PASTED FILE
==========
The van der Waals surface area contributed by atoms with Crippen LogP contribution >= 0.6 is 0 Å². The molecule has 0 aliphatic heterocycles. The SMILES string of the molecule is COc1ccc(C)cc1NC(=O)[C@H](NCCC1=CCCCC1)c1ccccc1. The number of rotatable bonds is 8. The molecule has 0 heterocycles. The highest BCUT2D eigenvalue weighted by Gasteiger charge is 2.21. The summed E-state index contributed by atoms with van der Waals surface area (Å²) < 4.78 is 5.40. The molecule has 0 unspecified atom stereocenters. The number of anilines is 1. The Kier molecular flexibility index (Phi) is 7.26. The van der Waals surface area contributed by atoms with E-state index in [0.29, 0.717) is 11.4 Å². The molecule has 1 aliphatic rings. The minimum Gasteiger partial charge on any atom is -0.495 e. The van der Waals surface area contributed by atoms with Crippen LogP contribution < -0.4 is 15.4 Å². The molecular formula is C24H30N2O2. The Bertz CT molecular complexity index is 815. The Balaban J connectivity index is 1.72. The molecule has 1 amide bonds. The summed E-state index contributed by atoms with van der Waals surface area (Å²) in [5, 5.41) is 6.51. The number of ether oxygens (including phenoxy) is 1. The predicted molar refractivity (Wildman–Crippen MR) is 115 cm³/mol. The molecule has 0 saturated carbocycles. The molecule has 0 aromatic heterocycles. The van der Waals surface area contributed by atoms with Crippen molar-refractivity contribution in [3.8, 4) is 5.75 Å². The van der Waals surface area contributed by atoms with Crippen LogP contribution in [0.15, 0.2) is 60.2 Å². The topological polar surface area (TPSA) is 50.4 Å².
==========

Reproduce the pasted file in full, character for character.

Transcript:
The van der Waals surface area contributed by atoms with Crippen LogP contribution >= 0.6 is 0 Å². The molecule has 0 aliphatic heterocycles. The SMILES string of the molecule is COc1ccc(C)cc1NC(=O)[C@H](NCCC1=CCCCC1)c1ccccc1. The number of rotatable bonds is 8. The molecule has 0 heterocycles. The highest BCUT2D eigenvalue weighted by Gasteiger charge is 2.21. The summed E-state index contributed by atoms with van der Waals surface area (Å²) < 4.78 is 5.40. The molecule has 0 unspecified atom stereocenters. The number of anilines is 1. The Kier molecular flexibility index (Phi) is 7.26. The van der Waals surface area contributed by atoms with E-state index in [0.29, 0.717) is 11.4 Å². The molecule has 1 aliphatic rings. The minimum Gasteiger partial charge on any atom is -0.495 e. The van der Waals surface area contributed by atoms with Crippen LogP contribution < -0.4 is 15.4 Å². The molecular formula is C24H30N2O2. The Bertz CT molecular complexity index is 815. The Balaban J connectivity index is 1.72. The molecule has 1 amide bonds. The summed E-state index contributed by atoms with van der Waals surface area (Å²) in [5, 5.41) is 6.51. The number of ether oxygens (including phenoxy) is 1. The predicted molar refractivity (Wildman–Crippen MR) is 115 cm³/mol. The molecule has 0 saturated carbocycles. The molecule has 0 aromatic heterocycles. The van der Waals surface area contributed by atoms with Crippen molar-refractivity contribution in [3.8, 4) is 5.75 Å². The van der Waals surface area contributed by atoms with Crippen LogP contribution in [0.15, 0.2) is 60.2 Å². The topological polar surface area (TPSA) is 50.4 Å².